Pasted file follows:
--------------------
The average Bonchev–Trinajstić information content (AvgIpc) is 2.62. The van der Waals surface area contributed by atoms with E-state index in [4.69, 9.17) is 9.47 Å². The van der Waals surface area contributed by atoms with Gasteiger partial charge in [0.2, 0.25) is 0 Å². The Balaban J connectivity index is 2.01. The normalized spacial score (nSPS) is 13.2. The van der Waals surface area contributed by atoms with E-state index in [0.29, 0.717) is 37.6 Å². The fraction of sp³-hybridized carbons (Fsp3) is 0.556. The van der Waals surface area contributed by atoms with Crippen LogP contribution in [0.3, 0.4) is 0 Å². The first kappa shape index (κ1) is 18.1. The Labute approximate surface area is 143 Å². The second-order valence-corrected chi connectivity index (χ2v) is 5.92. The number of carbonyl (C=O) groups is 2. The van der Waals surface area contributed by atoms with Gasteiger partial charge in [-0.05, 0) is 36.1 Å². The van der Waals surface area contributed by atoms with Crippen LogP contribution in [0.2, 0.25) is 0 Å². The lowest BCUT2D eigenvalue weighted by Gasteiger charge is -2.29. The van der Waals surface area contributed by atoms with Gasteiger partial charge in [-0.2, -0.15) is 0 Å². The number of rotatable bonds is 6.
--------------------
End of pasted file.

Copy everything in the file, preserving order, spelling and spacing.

The average Bonchev–Trinajstić information content (AvgIpc) is 2.62. The van der Waals surface area contributed by atoms with E-state index in [4.69, 9.17) is 9.47 Å². The van der Waals surface area contributed by atoms with Gasteiger partial charge in [0.2, 0.25) is 0 Å². The Balaban J connectivity index is 2.01. The normalized spacial score (nSPS) is 13.2. The van der Waals surface area contributed by atoms with E-state index in [0.29, 0.717) is 37.6 Å². The fraction of sp³-hybridized carbons (Fsp3) is 0.556. The van der Waals surface area contributed by atoms with Crippen LogP contribution in [0.3, 0.4) is 0 Å². The first kappa shape index (κ1) is 18.1. The Labute approximate surface area is 143 Å². The second-order valence-corrected chi connectivity index (χ2v) is 5.92. The number of carbonyl (C=O) groups is 2. The van der Waals surface area contributed by atoms with Gasteiger partial charge in [-0.05, 0) is 36.1 Å². The van der Waals surface area contributed by atoms with Crippen LogP contribution in [0.2, 0.25) is 0 Å². The lowest BCUT2D eigenvalue weighted by Gasteiger charge is -2.29. The van der Waals surface area contributed by atoms with Gasteiger partial charge in [-0.2, -0.15) is 0 Å². The number of rotatable bonds is 6.